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Stefan's Florilegium


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jokes-msg - 5/15/96

Period and SCA jokes.

NOTE: See also the files: humor-msg, you-know-msg, SCS-stories1-msg,
child-stories-msg, border-stories-msg.


This file is a collection of various messages having a common theme that
I have collected from my reading of the various computer networks. Some
messages date back to 1989, some may be as recent as yesterday.

This file is part of a collection of files called Stefan's Florilegium.
These files are available on the Internet at: http://www.florilegium.org

I have done a limited amount of editing. Messages having to do with
seperate topics were sometimes split into different files and sometimes
extraneous information was removed. For instance, the message IDs were
removed to save space and remove clutter.

The comments made in these messages are not necessarily my viewpoints. I
make no claims as to the accuracy of the information given by the
individual authors.

Please respect the time and efforts of those who have written these
messages. The copyright status of these messages is unclear at this
time. If information is published from these messages, please give
credit to the orignator(s).

Thank you,
Mark S. Harris AKA: Lord Stefan li Rous
mark.s.harris@motorola.com stefan@florilegium.org

From: ddfr@quads.uchicago.edu (david director friedman)
Date: 31 Jul 91 02:29:30 GMT
Organization: University of Chicago

"So does anyone out there have some good medieval jokes? Preferably
ones that don't just not reference anything modern, but DO reference
things medieval, as though current." (Dave Aronson)

During one of the campaigns against the Persians, a certain Bedouin
took prisoner a noble lady and ransomed her back to her kin for a
thousand dirhem. His comrades mocked him for having accepted so small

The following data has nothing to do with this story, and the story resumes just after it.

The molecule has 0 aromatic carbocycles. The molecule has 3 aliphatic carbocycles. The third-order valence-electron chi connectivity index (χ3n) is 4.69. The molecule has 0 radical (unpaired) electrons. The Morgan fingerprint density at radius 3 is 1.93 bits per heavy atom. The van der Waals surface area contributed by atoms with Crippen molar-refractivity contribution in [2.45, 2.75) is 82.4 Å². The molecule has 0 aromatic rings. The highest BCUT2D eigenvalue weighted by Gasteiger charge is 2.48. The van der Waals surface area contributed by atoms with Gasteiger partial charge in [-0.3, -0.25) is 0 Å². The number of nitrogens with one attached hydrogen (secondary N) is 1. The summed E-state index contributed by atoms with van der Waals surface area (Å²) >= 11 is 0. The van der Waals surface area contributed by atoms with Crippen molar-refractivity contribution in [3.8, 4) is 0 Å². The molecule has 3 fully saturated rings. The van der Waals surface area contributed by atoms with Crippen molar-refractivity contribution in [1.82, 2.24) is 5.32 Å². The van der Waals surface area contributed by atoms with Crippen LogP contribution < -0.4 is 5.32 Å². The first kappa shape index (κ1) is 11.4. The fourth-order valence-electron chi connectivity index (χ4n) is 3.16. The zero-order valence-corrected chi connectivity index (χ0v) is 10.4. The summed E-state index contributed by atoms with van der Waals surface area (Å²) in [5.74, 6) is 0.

a payment for so valuable a prisoner. "Do you mean," the bedouin
replied, "that there is a number higher than ten hundreds?" (From
memory; my source is "Mohammed's People," and I do not know which
period account is his source).

The Romans say that if you have a Frank for a friend, it is certain
that he is not your neighbor. (From Two Lives of Charlemagne, I
think--probably the primary source is Notker the Stammerer).

Come by the bardic circle at my encampment in a few weeks and I will
tell you some more.

Ioseph posts a "How many mongols does it take to sharpen a sword"
joke. I do things like that too, but they are not really medieval
jokes, since they reference a strand of modern jokes (how many X's
does it take to do Y) which, so far as I know, has no period
antecedents. I simply do not know whether a medieval person would
find that funny or not.

How many Romans does it take to light a lantern?

One thousand and one. It requires the Emperor of the Romans to order
that the lantern be lit, Nine hundred and ninety nine Roman officials
to pass down the order, and a slave to light the lantern.

(note: To my persona, "Roman"="Byzantine." The Franks conquered Old
Rome a long time ago).


From: ds4p+@andrew.cmu.edu (David Schroeder)
Date: 21 Oct 91 20:58:06 GMT
Organization: Doctoral student, Industrial Administration, Carnegie Mellon,
Pittsburgh, PA

Good gentles -- this is a collection of lightbulb jokes for the realms of
the Known World that I've either overheard or invented. Improvements are
certainly solicited. If any are inadvertantly offensive, please let me
know and we can revise them... but for now, here they are (groan...):

Q: How many Westerners does it take to change a lightbulb?
A: Why would you want to do that? It's been just fine for 25 years!

Q: How many Calontiri does it take to change a lightbulb?
A: One hundred and two, but _what_ a ceremony!

Q: How many Easterners does it take to change a lightbulb?
A: Just one, but they have to take a vote first to decide who.

Q: How many Meridians does it take to change a lightbulb?
A: Just one, but he has to get it drunk first.

Q: How many Trimarians does it take to change a lightbulb?
A: Leave it out, it was only attracting mosquitos anyway.

Q: How many Caidans does it take to change a lightbulb?
A: Nobody knows. They can't figure out what to wear to change one.

Q: How many AnTir-folk does it take to change a lightbulb?
A: Just one, but the new bulb had better be a halogen fog lamp!

Q: How many Atlantians does it take to change a lightbulb?
A: That depends, which household does it belong to?

Q: How many Midrealmers does it take to change a lightbulb?
A: They won't say until they've consulted the Curia Regis...

Q: How many Ansteorrans does it take to change a lightbulb?
A: Was that a rattan lightbulb or a fencing lightbulb?

Q: How many Atenveldters does it take to change a lightbulb?
A: Why bother, they prefer solar power anyway?

Q: How many Outlanders does it take to change a lightbulb?
A: If it's less than a 14 hour drive it's not worth changing!

Thanks for your endurance. Virtual rotten vegetables are not appreciated!

-- Bertram

From: ddfr@quads.uchicago.edu (david director friedman)